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Women’s dress & violence – is there a relationship?


Phil Fitzpatrick - 'women do not invite attacks'

TUMBY BAY - For the last couple of months I’ve been writing a memoir about growing up as a young migrant child in Australia.

It’s one of a couple of writing projects that have been occupying my time.

The period I cover in the memoir is the 1950-60s, which was an extremely conservative time in Australia. This was particularly so with regard to sexual and moral matters, and I’m sure it had a detrimental effect on my upbringing.

In the process of delving into this repressive era I couldn’t help thinking about what happened when I first went to Papua New Guinea in 1967.

This was just before the great social changes that swept the western world in the late 1960s.

In those days Papua New Guinea was a much earthier place. Among other things people didn’t wear too many clothes, especially in the bush, but also in the towns. Men and women in traditional dress was the rule rather than the exception.

For a 19-year old cadet patrol officer emerging from straitlaced Australia, the sight of women only attired in very brief grass skirts and pulpuls was quite a shock.

Interestingly, my fascination didn’t last very long and I became used to the idea and even blasé about the way people dressed.

Given the climate and lifestyle, traditional dress was a healthy and natural response on the part of the Melanesian people.

However, I also recall both my own and the colonial administration’s misgivings about the growing demand by many missionaries that people cover up and adopt European dress.

In reflecting upon this and the overtly repressive attitudes to dress in Australia, I can’t help but wonder how much those misguided attitudes pursued by the missionaries and other moral zealots ultimately affected the increase in violence and sexual offences against women in PNG.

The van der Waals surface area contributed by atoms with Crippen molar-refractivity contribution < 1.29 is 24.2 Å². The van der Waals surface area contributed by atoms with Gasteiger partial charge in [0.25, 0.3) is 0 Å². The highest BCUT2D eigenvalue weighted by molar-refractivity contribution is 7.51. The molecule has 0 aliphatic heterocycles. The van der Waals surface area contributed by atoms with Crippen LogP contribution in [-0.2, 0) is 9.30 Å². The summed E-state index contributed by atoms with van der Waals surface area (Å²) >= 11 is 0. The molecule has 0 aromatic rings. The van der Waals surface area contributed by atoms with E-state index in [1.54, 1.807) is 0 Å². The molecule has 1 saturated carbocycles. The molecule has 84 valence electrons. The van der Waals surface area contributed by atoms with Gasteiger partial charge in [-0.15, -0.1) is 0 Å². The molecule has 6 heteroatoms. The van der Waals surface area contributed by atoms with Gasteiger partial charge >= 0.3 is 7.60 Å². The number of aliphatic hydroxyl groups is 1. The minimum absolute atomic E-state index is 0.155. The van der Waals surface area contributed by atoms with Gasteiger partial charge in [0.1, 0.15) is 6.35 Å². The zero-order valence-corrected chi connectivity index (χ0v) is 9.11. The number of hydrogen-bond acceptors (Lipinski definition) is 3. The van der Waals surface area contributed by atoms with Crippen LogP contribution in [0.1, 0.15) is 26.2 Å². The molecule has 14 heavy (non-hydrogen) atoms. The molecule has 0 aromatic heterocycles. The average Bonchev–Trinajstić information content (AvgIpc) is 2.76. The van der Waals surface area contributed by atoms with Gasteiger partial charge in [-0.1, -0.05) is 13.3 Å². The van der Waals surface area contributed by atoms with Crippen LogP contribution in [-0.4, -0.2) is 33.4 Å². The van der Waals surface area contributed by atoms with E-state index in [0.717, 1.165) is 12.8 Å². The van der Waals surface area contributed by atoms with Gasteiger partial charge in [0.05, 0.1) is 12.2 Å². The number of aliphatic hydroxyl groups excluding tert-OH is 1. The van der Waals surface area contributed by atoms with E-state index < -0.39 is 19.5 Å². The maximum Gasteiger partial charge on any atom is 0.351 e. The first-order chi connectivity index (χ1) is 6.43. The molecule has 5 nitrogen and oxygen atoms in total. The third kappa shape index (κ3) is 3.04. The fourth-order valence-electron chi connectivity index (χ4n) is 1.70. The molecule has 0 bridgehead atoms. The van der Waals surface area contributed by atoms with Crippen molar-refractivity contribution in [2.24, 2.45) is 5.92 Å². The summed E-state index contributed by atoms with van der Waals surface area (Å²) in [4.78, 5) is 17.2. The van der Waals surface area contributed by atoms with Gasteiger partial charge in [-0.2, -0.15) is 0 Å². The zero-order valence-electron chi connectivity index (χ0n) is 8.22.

I don’t recall that sort of crime and unacceptable behaviour was anywhere near as prevalent in those times.

Of course, the rule of law introduced by Australia and strict pre-existing traditional laws acted as useful deterrents.

You often hear Papua New Guineans talk about women who have ‘invited’ attacks because of the way they dress. People say ‘the way she dressed she was asking for trouble’ or ‘the way she dressed she deserved it’. Even women say this.

And yet, that same woman’s grandmother probably went around in a very brief grass skirt with no fear of ever being attacked.

I’m not suggesting that men and women in PNG would be better off going back to traditional styles of dress but I wonder whether the good intentions of missionaries and others in those earlier days might have been counter-productive.

In trying to protect men from temptation by covering up women they may have had the opposite effect. They may have actually increased the attraction by bringing in an element of mystery.

I know that the prurient interest of Australian men in their modestly attired women in the 1950-60s was a very discernible and dangerous undertone.

It bristles with irony that this might now be the case in Papua New Guinea.


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`Daniel Kumbon

'Civilized men arrived in the Pacific, armed with alcohol, syphilis, trousers and the Bible' Havelock Ellis 1859-1939, English scientist and writer.

Michael Dom

Damn straight Phil.